Global Employment Trends 2013

  1. Recovering from a second jobs dip

  1. Please note that as of 2015 Global Employment Trends has been replaced by a new annual ILO flagship series, the World Employment and Social Outlook (WESO): Trends. You can now find global estimates of employment and unemployment, analysis of trends in the labour market, forecasts and much more on the WESO: Trends webpage.

  1. Global Employment Trends 2013: Recovering from a second jobs dip

    (Full report 239 pages - PDF 4.68MB)

    Five years after the outbreak of the global financial crisis, the Global Employment Trends 2013 offers the latest global and regional information and projections on several indicators of the labour market, including employment, unemployment, working poverty and vulnerable employment. It also presents policy considerations in light of the new challenges facing policy makers in the coming year.

Key findings

  1. Presentation by Ekkehard Ernst, Chief of the ILO Employment Trends Unit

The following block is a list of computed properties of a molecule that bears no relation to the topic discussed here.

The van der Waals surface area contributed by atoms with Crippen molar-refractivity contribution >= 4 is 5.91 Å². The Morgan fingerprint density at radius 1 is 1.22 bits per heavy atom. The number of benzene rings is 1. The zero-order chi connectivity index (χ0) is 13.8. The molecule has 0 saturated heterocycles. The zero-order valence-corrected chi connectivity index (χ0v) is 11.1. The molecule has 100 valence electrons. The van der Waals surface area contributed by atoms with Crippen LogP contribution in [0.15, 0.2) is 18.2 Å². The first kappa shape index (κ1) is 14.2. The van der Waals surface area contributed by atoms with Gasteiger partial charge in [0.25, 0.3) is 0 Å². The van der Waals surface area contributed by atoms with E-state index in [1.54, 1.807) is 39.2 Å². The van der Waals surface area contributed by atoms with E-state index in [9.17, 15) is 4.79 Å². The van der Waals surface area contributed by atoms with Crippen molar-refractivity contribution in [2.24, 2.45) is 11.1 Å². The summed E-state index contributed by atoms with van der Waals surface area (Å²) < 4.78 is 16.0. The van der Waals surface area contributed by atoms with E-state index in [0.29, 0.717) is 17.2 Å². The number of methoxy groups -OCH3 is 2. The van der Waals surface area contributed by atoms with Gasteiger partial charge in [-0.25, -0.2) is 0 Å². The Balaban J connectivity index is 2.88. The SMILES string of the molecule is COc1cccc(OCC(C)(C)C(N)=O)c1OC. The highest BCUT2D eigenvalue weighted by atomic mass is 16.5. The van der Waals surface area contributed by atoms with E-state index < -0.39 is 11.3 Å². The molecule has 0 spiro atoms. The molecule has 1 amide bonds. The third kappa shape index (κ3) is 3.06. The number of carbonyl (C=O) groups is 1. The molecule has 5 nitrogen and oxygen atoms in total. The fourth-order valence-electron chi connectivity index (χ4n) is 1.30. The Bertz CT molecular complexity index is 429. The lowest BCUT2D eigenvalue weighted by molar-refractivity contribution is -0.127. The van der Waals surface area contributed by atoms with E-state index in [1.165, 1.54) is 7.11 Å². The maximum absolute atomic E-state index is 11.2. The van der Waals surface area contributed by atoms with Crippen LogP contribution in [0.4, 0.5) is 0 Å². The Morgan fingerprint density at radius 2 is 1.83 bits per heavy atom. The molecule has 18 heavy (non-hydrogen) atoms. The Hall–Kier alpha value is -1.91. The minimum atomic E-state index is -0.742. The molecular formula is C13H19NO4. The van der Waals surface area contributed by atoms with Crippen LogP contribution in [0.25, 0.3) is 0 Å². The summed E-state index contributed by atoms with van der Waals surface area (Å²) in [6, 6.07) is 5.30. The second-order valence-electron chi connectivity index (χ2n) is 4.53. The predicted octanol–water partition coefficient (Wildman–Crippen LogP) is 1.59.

Uncertainty holds back job creation

    To read subtitles please switch to full screen

Regional highlights

Presentation by ILO Labour Economist Steven Kapsos

New growth engines

Global economic growth slowed sharply in 2012 and its impact on jobs and labour productivity is being felt in every region. Unemployment has gone up the most in the developed economies, such as the European Union. However a strong middle class now emerging in East Asia and elsewhere in the developing world could become a new global growth engine.

Skills mismatch

Presentation by ILO Labour Economist Theo Sparreboom

New skills for new jobs

With high unemployment, workers are increasingly finding themselves looking for work in new occupations where they lack the skills employers are looking for. This skills mismatch means unemployed people are taking longer to find a new job, and this is driving up long-term unemployment rates, especially for young people.